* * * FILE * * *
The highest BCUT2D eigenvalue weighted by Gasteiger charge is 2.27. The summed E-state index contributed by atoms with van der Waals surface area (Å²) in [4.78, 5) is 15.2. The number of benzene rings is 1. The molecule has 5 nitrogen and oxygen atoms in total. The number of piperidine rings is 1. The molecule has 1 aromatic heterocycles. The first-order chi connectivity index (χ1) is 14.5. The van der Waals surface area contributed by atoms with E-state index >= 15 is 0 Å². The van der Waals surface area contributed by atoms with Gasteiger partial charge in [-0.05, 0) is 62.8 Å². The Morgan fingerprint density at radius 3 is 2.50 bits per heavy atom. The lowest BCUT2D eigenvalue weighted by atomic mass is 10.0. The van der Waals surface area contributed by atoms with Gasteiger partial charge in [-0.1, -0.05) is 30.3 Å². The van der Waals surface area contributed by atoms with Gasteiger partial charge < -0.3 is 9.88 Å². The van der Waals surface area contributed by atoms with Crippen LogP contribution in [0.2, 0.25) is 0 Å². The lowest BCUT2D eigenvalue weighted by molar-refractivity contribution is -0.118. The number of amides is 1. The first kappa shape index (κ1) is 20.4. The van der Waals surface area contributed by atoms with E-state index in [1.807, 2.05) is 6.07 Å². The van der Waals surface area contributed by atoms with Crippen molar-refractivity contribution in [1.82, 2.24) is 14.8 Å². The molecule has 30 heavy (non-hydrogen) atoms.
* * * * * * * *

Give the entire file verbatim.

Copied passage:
The highest BCUT2D eigenvalue weighted by Gasteiger charge is 2.27. The summed E-state index contributed by atoms with van der Waals surface area (Å²) in [4.78, 5) is 15.2. The number of benzene rings is 1. The molecule has 5 nitrogen and oxygen atoms in total. The number of piperidine rings is 1. The molecule has 1 aromatic heterocycles. The first-order chi connectivity index (χ1) is 14.5. The van der Waals surface area contributed by atoms with E-state index >= 15 is 0 Å². The van der Waals surface area contributed by atoms with Gasteiger partial charge in [-0.05, 0) is 62.8 Å². The Morgan fingerprint density at radius 3 is 2.50 bits per heavy atom. The lowest BCUT2D eigenvalue weighted by atomic mass is 10.0. The van der Waals surface area contributed by atoms with Gasteiger partial charge in [-0.1, -0.05) is 30.3 Å². The van der Waals surface area contributed by atoms with Gasteiger partial charge < -0.3 is 9.88 Å². The van der Waals surface area contributed by atoms with Crippen LogP contribution in [0.2, 0.25) is 0 Å². The lowest BCUT2D eigenvalue weighted by molar-refractivity contribution is -0.118. The number of amides is 1. The first kappa shape index (κ1) is 20.4. The van der Waals surface area contributed by atoms with E-state index in [1.807, 2.05) is 6.07 Å². The van der Waals surface area contributed by atoms with Crippen molar-refractivity contribution in [1.82, 2.24) is 14.8 Å². The molecule has 30 heavy (non-hydrogen) atoms.